Last week JCP Investment Partnership filed a Schedule 13D with the SEC, indicating that they now own 5.1% of the company. A quick look at their website gives investors a clue as to what motivation JCP has in taking a stake in the company. There are many examples of activism in the microcap space – in the food industry in particular. It seems pretty clear that JCP did not take a stake in IVFH to be a passive investor. I’m pretty confident we will soon hear from JCP as it attempts to affect some sort of change at the company. This is what everyone has been waiting for, right?! Time to finally give independent shareholders a voice within the company!
Cause for Concern
I am concerned about JCP making waves at IVFH. The most important thing that an activist needs to consider is the company’s relationship with US Foods (USFD). While the growth in this business is non-existent so far in 2018 and the margins have slipped a bit, it is clearly still the profit engine of IVFH. Without it, the investments and new ecommerce push would not be possible (IVFH bought both igourmet and mouth.com in distress at rock bottom prices because they were struggling, after all). US Foods represented 63% of total sales in Q3! That is a major consideration for any activist strategy and something that needs to be deeply considered before attempting any major leadership change.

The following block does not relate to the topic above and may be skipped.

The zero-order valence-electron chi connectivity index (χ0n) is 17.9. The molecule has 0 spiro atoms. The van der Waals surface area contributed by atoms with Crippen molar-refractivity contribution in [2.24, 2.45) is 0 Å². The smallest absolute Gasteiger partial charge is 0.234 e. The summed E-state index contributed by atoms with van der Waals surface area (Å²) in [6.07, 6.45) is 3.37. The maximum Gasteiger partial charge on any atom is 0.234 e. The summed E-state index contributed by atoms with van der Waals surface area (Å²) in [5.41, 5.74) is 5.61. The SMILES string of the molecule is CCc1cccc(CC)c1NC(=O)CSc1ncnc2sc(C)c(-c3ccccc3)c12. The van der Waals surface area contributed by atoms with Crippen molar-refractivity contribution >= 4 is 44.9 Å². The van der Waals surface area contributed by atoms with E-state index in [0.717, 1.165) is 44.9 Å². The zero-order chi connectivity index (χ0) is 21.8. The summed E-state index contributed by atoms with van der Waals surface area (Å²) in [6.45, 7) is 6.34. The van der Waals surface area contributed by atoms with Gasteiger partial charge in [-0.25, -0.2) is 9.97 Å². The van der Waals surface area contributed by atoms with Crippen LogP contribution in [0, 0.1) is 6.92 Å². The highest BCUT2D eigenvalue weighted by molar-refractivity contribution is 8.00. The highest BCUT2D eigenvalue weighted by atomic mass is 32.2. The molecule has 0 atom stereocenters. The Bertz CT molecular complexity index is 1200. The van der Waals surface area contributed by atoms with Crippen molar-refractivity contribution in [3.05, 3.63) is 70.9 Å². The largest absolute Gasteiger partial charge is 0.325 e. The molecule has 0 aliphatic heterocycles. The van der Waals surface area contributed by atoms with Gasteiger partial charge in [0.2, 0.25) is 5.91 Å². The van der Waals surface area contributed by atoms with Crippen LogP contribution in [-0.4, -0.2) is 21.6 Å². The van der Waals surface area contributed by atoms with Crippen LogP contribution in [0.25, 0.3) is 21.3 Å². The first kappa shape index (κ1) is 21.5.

How dependent is the USFD relationship on the continued involvement of the company’s executive leadership, Sam Klepfish and Justin Wiernasz? How loyal is Justin to Sam? If Sam leaves as a result of a proxy battle, does Justin follow him out the door? What does that mean for the USFD relationship? Let’s recall that Justin worked at USFD for 13 years prior to joining IVFH. Sam has previously spoke (back when the company still did earnings calls) about the great relationship with US Foods, with direct access to the C-suite. But we know that sales through USFD are now flat – and margins have slipped. We also know the company is looking to diversify away from its USFD business and that the terms of the Agreement between both parties has recently changed. The bottom-line is that USFD did over $24B in sales last year. It does not need IVFH to be a success but clearly IVFH needs it to survive. If I was an activist thinking of replacing the current leadership, I would want to be certain that any changes made did not put the USFD relationship in jeopardy.
JCP Investment Management is run by James C. Pappas. He has a history of activism in the food/restaurant space. His father and uncle run Luby’s (LUB), a long-time cafeteria style chain (amongst other fast casual concepts) based in Houston. He is only 37. Does he have enough experience to successfully navigate a complicated situation like IVFH? That remains to be seen. Any activist campaign that does not first address the USFD relationship could end up being disastrous for shareholders. Without that business, profitability would take a severe hit. That is why I am hesitant to embrace any calls for change at the company. Management may already be so far entrenched that shareholders have little (if any) hope for improved corporate governance and increased transparency. I would love to hear your thoughts – post a comment! Best of luck to all.
Disclosure: I/we have no positions in any stocks mentioned, and no plans to initiate any positions within the next 72 hours. I wrote this article myself, and it expresses my own opinions. I am not receiving compensation for it (other than from Seeking Alpha). I have no business relationship with any company whose stock is mentioned in this article.